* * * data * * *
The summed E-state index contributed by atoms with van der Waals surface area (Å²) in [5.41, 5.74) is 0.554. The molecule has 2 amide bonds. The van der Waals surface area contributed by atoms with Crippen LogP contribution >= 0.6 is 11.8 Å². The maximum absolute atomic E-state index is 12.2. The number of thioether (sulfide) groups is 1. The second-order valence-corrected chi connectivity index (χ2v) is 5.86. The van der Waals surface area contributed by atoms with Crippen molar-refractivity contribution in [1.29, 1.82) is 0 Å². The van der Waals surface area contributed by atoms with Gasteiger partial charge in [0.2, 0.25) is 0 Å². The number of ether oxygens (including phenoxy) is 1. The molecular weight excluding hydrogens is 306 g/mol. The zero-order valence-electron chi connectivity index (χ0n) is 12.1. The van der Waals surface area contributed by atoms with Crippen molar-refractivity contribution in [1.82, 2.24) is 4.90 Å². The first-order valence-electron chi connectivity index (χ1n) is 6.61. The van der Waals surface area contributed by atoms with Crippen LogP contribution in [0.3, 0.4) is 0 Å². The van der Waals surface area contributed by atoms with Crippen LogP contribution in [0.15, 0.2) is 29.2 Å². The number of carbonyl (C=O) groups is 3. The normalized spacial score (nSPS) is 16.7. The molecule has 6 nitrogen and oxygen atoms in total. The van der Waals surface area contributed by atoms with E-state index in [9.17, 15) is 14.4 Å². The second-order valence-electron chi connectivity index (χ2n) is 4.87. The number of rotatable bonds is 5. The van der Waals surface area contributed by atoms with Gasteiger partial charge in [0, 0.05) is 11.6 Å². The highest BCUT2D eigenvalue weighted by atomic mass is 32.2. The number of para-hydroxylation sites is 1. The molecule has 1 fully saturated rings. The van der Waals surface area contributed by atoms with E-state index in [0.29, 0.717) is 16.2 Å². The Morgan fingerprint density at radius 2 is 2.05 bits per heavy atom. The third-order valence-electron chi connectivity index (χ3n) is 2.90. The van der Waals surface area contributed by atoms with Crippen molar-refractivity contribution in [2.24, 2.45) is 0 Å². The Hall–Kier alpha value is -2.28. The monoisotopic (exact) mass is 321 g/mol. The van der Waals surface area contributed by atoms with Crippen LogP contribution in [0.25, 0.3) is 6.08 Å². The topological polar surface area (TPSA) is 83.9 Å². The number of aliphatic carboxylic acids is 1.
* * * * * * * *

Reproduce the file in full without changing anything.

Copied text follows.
The summed E-state index contributed by atoms with van der Waals surface area (Å²) in [5.41, 5.74) is 0.554. The molecule has 2 amide bonds. The van der Waals surface area contributed by atoms with Crippen LogP contribution >= 0.6 is 11.8 Å². The maximum absolute atomic E-state index is 12.2. The number of thioether (sulfide) groups is 1. The second-order valence-corrected chi connectivity index (χ2v) is 5.86. The van der Waals surface area contributed by atoms with Crippen molar-refractivity contribution in [1.29, 1.82) is 0 Å². The van der Waals surface area contributed by atoms with Gasteiger partial charge in [0.2, 0.25) is 0 Å². The number of ether oxygens (including phenoxy) is 1. The molecular weight excluding hydrogens is 306 g/mol. The zero-order valence-electron chi connectivity index (χ0n) is 12.1. The van der Waals surface area contributed by atoms with Crippen molar-refractivity contribution in [1.82, 2.24) is 4.90 Å². The first-order valence-electron chi connectivity index (χ1n) is 6.61. The van der Waals surface area contributed by atoms with Crippen LogP contribution in [0.3, 0.4) is 0 Å². The van der Waals surface area contributed by atoms with Crippen LogP contribution in [0.15, 0.2) is 29.2 Å². The number of carbonyl (C=O) groups is 3. The normalized spacial score (nSPS) is 16.7. The molecule has 6 nitrogen and oxygen atoms in total. The van der Waals surface area contributed by atoms with E-state index in [9.17, 15) is 14.4 Å². The second-order valence-electron chi connectivity index (χ2n) is 4.87. The number of rotatable bonds is 5. The van der Waals surface area contributed by atoms with Gasteiger partial charge in [0, 0.05) is 11.6 Å². The highest BCUT2D eigenvalue weighted by atomic mass is 32.2. The number of para-hydroxylation sites is 1. The molecule has 1 fully saturated rings. The van der Waals surface area contributed by atoms with E-state index in [0.29, 0.717) is 16.2 Å². The Morgan fingerprint density at radius 2 is 2.05 bits per heavy atom. The third-order valence-electron chi connectivity index (χ3n) is 2.90. The van der Waals surface area contributed by atoms with Crippen molar-refractivity contribution in [2.24, 2.45) is 0 Å². The Hall–Kier alpha value is -2.28. The monoisotopic (exact) mass is 321 g/mol. The van der Waals surface area contributed by atoms with Crippen LogP contribution in [0.25, 0.3) is 6.08 Å². The topological polar surface area (TPSA) is 83.9 Å². The number of aliphatic carboxylic acids is 1.